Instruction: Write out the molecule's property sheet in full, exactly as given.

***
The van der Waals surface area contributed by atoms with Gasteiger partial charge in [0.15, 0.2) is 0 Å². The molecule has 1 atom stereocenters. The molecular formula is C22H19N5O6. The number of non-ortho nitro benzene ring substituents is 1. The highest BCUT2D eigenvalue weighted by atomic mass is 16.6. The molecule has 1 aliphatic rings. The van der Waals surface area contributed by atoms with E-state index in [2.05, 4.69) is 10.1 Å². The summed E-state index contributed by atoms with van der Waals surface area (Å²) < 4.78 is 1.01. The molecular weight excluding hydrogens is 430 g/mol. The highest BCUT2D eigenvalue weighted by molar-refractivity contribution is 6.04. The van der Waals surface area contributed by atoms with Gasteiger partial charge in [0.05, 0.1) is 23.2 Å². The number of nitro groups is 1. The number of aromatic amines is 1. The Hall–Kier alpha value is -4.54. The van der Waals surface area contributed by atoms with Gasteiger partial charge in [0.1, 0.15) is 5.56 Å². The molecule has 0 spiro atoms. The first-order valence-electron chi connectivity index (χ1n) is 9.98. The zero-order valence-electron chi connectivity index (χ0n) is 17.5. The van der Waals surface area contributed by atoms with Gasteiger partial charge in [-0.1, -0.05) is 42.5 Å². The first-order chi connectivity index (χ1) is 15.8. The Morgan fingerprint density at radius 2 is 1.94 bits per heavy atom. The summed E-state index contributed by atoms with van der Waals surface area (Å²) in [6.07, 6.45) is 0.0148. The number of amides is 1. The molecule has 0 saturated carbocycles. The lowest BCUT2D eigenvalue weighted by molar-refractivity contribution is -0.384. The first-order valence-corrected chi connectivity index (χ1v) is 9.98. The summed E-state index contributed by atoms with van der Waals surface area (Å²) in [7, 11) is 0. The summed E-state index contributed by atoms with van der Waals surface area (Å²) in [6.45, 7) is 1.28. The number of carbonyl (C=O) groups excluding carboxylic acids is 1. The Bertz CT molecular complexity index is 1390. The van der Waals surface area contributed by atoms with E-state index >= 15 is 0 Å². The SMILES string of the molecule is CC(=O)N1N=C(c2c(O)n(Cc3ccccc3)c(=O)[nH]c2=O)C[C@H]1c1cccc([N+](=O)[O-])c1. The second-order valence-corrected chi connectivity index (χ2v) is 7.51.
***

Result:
The van der Waals surface area contributed by atoms with Gasteiger partial charge in [0.15, 0.2) is 0 Å². The molecule has 1 atom stereocenters. The molecular formula is C22H19N5O6. The number of non-ortho nitro benzene ring substituents is 1. The highest BCUT2D eigenvalue weighted by atomic mass is 16.6. The molecule has 1 aliphatic rings. The van der Waals surface area contributed by atoms with E-state index in [2.05, 4.69) is 10.1 Å². The summed E-state index contributed by atoms with van der Waals surface area (Å²) < 4.78 is 1.01. The molecular weight excluding hydrogens is 430 g/mol. The highest BCUT2D eigenvalue weighted by molar-refractivity contribution is 6.04. The van der Waals surface area contributed by atoms with Gasteiger partial charge in [0.05, 0.1) is 23.2 Å². The number of nitro groups is 1. The number of aromatic amines is 1. The Hall–Kier alpha value is -4.54. The van der Waals surface area contributed by atoms with Gasteiger partial charge in [0.1, 0.15) is 5.56 Å². The molecule has 0 spiro atoms. The first-order valence-electron chi connectivity index (χ1n) is 9.98. The zero-order valence-electron chi connectivity index (χ0n) is 17.5. The van der Waals surface area contributed by atoms with Gasteiger partial charge in [-0.1, -0.05) is 42.5 Å². The first-order chi connectivity index (χ1) is 15.8. The Morgan fingerprint density at radius 2 is 1.94 bits per heavy atom. The summed E-state index contributed by atoms with van der Waals surface area (Å²) in [6.07, 6.45) is 0.0148. The number of amides is 1. The molecule has 0 saturated carbocycles. The lowest BCUT2D eigenvalue weighted by molar-refractivity contribution is -0.384. The first-order valence-corrected chi connectivity index (χ1v) is 9.98. The summed E-state index contributed by atoms with van der Waals surface area (Å²) in [7, 11) is 0. The summed E-state index contributed by atoms with van der Waals surface area (Å²) in [6.45, 7) is 1.28. The number of carbonyl (C=O) groups excluding carboxylic acids is 1. The Bertz CT molecular complexity index is 1390. The van der Waals surface area contributed by atoms with E-state index >= 15 is 0 Å². The SMILES string of the molecule is CC(=O)N1N=C(c2c(O)n(Cc3ccccc3)c(=O)[nH]c2=O)C[C@H]1c1cccc([N+](=O)[O-])c1. The second-order valence-corrected chi connectivity index (χ2v) is 7.51.